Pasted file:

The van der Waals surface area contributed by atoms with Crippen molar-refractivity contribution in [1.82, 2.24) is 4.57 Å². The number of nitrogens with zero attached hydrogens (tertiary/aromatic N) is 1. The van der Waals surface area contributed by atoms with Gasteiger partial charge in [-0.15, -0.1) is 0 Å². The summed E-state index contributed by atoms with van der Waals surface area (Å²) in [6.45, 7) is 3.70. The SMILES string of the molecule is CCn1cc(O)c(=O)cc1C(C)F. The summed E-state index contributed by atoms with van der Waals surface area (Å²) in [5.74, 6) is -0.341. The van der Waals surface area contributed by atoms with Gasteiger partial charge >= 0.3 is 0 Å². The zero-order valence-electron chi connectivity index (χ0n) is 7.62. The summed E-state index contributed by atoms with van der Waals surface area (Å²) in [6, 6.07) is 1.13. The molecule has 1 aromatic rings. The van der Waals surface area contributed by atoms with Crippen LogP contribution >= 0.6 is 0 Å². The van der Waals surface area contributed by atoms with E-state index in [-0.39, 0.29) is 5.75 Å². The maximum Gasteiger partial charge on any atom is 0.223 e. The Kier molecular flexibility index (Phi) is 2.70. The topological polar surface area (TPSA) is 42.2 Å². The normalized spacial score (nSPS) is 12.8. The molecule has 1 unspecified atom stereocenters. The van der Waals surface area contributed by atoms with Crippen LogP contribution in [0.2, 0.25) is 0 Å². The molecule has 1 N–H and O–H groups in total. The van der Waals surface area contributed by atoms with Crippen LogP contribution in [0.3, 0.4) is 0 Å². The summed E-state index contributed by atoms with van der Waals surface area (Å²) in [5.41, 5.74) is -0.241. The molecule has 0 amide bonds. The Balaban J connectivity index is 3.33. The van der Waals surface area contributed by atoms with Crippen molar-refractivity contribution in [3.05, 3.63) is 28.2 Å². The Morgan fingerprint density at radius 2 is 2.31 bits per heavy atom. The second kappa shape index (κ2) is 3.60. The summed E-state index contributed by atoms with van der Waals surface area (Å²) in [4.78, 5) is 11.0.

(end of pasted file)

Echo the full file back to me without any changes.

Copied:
The van der Waals surface area contributed by atoms with Crippen molar-refractivity contribution in [1.82, 2.24) is 4.57 Å². The number of nitrogens with zero attached hydrogens (tertiary/aromatic N) is 1. The van der Waals surface area contributed by atoms with Gasteiger partial charge in [-0.15, -0.1) is 0 Å². The summed E-state index contributed by atoms with van der Waals surface area (Å²) in [6.45, 7) is 3.70. The SMILES string of the molecule is CCn1cc(O)c(=O)cc1C(C)F. The summed E-state index contributed by atoms with van der Waals surface area (Å²) in [5.74, 6) is -0.341. The van der Waals surface area contributed by atoms with Gasteiger partial charge >= 0.3 is 0 Å². The zero-order valence-electron chi connectivity index (χ0n) is 7.62. The summed E-state index contributed by atoms with van der Waals surface area (Å²) in [6, 6.07) is 1.13. The molecule has 1 aromatic rings. The van der Waals surface area contributed by atoms with Crippen LogP contribution >= 0.6 is 0 Å². The van der Waals surface area contributed by atoms with E-state index in [-0.39, 0.29) is 5.75 Å². The maximum Gasteiger partial charge on any atom is 0.223 e. The Kier molecular flexibility index (Phi) is 2.70. The topological polar surface area (TPSA) is 42.2 Å². The normalized spacial score (nSPS) is 12.8. The molecule has 1 unspecified atom stereocenters. The van der Waals surface area contributed by atoms with Crippen LogP contribution in [0.2, 0.25) is 0 Å². The molecule has 1 N–H and O–H groups in total. The van der Waals surface area contributed by atoms with Crippen LogP contribution in [0.3, 0.4) is 0 Å². The summed E-state index contributed by atoms with van der Waals surface area (Å²) in [5.41, 5.74) is -0.241. The molecule has 0 amide bonds. The Balaban J connectivity index is 3.33. The van der Waals surface area contributed by atoms with Crippen molar-refractivity contribution in [3.05, 3.63) is 28.2 Å². The Morgan fingerprint density at radius 2 is 2.31 bits per heavy atom. The second kappa shape index (κ2) is 3.60. The summed E-state index contributed by atoms with van der Waals surface area (Å²) in [4.78, 5) is 11.0.